In a new interview with “The Chuck Shute Podcast”, Ratt bassist, Juan Croucier, talked about how he and his bandmates managed to break through as part of the 1980s Sunset Strip scene at a time when the glam metal movement spawned dozens of MTV bands:
“Well, interesting chemistry and dynamic that occurred in Ratt. I’m familiar with band dynamic extensively because I’ve produced and engineered a lot of bands from my studio. So when you see how other bands work in the studio, you start understanding what I consider to be band psychology.
“Every band has some form of band psychology that it operates by or it’s subjected to, depending on if you’re on the giving or receiving end. So Ratt had a chain of events that occurred that brought forth a lineup that made it a very formidable opponent for other bands. We were hungry, young, on a mission, and had absolutely nothing to lose. So we had everything to gain. So, it’s interesting because the record companies had such a grip on the industry, and concert promoters were like the second tier of that.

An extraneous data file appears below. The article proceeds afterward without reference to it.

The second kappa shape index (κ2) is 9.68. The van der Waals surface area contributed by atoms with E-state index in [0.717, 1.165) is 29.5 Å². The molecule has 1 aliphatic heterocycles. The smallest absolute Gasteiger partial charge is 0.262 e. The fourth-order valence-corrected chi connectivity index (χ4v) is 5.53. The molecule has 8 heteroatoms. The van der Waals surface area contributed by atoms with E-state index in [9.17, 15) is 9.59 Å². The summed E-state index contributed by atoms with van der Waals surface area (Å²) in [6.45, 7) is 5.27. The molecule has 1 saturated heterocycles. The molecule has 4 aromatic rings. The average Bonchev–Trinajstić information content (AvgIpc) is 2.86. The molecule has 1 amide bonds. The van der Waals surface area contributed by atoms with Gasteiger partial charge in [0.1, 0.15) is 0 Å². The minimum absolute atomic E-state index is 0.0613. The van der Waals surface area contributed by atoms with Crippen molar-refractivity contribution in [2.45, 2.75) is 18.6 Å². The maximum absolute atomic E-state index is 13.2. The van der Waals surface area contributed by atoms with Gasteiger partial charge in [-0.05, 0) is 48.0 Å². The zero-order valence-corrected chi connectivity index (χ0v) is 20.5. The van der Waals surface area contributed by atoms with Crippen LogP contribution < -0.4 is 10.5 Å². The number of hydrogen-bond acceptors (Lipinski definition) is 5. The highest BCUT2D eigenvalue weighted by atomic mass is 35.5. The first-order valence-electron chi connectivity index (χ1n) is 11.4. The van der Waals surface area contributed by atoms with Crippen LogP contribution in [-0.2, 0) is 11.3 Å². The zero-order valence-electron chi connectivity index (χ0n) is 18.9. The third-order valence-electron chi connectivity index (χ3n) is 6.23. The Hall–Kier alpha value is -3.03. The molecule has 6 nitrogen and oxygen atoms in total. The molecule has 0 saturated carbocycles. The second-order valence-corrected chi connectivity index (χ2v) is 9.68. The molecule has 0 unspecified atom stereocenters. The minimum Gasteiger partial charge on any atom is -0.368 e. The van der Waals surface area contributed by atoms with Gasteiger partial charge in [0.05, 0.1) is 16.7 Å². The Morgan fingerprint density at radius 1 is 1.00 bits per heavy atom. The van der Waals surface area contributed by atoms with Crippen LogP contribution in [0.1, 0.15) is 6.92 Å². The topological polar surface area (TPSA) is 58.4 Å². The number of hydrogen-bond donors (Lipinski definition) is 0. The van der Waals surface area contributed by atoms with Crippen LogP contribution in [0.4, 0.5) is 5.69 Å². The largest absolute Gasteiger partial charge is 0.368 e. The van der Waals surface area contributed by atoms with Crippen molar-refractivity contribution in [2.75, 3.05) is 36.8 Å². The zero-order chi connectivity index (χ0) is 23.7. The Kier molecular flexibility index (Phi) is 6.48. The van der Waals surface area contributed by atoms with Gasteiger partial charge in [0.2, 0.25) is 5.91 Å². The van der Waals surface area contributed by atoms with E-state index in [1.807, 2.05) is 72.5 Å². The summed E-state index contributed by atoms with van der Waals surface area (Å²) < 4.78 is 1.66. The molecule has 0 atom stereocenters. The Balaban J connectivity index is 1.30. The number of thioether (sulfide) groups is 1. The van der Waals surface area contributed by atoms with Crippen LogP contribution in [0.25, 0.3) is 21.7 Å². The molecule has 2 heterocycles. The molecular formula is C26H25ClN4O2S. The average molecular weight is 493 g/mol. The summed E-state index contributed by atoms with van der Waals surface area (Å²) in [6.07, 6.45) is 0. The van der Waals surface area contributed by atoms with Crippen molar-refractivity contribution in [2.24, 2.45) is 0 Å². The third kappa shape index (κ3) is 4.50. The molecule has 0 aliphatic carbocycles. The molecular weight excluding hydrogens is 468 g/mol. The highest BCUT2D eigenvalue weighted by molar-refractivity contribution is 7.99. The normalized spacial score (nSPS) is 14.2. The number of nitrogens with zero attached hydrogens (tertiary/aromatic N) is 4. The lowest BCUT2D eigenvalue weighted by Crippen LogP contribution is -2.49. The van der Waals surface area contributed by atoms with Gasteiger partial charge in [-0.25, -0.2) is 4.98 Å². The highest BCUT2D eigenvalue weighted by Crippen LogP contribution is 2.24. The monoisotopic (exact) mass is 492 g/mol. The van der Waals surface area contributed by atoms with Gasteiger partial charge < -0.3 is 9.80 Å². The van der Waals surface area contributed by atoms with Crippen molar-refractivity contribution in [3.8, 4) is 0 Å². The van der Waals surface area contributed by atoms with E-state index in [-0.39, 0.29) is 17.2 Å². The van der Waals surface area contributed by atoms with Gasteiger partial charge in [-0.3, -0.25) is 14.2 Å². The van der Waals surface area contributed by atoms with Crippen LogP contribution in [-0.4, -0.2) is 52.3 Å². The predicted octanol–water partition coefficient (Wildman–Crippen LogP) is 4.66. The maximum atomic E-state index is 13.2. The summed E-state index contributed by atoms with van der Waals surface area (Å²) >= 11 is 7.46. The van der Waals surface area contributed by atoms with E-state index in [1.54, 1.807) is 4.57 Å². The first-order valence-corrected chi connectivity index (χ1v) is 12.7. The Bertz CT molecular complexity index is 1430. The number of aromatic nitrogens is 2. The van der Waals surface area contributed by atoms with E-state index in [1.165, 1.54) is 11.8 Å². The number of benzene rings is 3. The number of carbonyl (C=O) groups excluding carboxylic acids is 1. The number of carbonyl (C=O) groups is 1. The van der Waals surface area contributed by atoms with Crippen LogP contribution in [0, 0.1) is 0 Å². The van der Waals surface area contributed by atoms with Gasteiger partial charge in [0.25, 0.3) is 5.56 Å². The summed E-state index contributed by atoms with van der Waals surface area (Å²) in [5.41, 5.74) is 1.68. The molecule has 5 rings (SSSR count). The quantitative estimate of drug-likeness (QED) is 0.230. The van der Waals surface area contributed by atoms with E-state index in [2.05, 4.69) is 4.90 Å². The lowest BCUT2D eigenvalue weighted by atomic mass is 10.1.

”There was no way around that. So fast forward to today and it’s a vastly different industry. You have many more categories and subcategories of styles of bands and music. Back in the day, you had hard rock, metal, pop, and then you had like the DeFranco Family, you know, kiddie rock.
”So there weren’t that many genres, although, of course, that’s taking into account punk rock and new wave. But these things were evolving. So it was a really interesting time, and basically the recording end of it… If you were to get into a studio, that was a huge accomplishment in and of itself.”